std::cout << p->boolValue() << std::endl;
    p->setBoolValue( true );
    std::cout << p->boolValue() << std::endl;
    }
    catch( std::exception const& x )
    {
    std::cerr << "!" << x.what() << std::endl;
    }
    }


    > Objects of type X_false and X_true will have the same size and
    > structure, but is it sure, that if the tweaking works, that the
    > deallocation is handled 100% propperly?


    I think so.

    --
    A: Because it messes up the order in which people normally read text.
    Q: Why is it such a bad thing?
    A: Top-posting.
    Q: What is the most annoying thing on usenet and in e-mail?
    Alf P. Steinbach, Sep 23, 2005
    #7
  8. * Alf P. Steinbach:
    > std::auto_ptr<Base> Base::newInstance( Data const& data, bool aBoolValue )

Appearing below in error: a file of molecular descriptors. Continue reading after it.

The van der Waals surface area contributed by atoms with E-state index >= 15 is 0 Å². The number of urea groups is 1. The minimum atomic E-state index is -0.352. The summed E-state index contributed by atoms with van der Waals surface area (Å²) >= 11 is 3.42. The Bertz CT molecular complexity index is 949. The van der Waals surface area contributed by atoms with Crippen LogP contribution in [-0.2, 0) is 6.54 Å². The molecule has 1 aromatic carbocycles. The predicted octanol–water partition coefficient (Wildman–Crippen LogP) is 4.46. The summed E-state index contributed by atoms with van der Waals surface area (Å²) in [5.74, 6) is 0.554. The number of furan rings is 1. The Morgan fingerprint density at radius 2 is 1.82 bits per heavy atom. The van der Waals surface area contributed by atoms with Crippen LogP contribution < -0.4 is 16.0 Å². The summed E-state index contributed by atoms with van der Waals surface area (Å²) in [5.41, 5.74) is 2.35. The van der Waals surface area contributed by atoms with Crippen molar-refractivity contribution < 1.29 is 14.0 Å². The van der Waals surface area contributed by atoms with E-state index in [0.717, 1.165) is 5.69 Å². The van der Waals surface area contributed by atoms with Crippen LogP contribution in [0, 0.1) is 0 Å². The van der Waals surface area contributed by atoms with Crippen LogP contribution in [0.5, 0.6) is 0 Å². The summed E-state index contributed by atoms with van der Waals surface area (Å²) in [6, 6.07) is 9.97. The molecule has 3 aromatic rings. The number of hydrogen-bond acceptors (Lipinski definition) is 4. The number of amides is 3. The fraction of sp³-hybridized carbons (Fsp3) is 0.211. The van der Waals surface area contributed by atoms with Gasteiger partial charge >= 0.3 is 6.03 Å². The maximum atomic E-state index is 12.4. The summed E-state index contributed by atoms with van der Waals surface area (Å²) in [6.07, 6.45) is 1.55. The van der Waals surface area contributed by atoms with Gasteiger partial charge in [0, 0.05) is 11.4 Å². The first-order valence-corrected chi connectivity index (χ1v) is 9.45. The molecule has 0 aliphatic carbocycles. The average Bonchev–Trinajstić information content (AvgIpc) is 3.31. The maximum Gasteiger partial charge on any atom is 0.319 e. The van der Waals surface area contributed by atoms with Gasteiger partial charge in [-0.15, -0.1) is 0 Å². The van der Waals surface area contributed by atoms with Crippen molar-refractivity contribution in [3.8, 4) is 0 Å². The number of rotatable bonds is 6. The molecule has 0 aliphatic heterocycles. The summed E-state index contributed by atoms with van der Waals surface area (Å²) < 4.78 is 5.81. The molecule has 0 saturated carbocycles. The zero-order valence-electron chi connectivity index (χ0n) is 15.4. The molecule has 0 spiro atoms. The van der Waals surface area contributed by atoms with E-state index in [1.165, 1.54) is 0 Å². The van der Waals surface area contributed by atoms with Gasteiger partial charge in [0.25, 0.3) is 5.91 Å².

> {
    > // ASSERT sizeof(Base) == sizeof(Base::DerivedFalse)
    > // ASSERT sizeof(Base) == sizeof(Base::DerivedTrue)
    > return std::auto_ptr<Base>(
    > instanceAt( new char[sizeof(Base)], data, aBoolValue )
    > );
    > }


    Forgot to fix that before posting, t'was just a raw hack. But I think you get
    the idea in spite of that formally very incorrect code -- the problem with
    this code is allocation as char array and deallocation as Base object, which
    is Not Good (TM). That must be fixed for real code.

    --
    A: Because it messes up the order in which people normally read text.
    Q: Why is it such a bad thing?
    A: Top-posting.
    Q: What is the most annoying thing on usenet and in e-mail?
    Alf P. Steinbach, Sep 23, 2005
    #8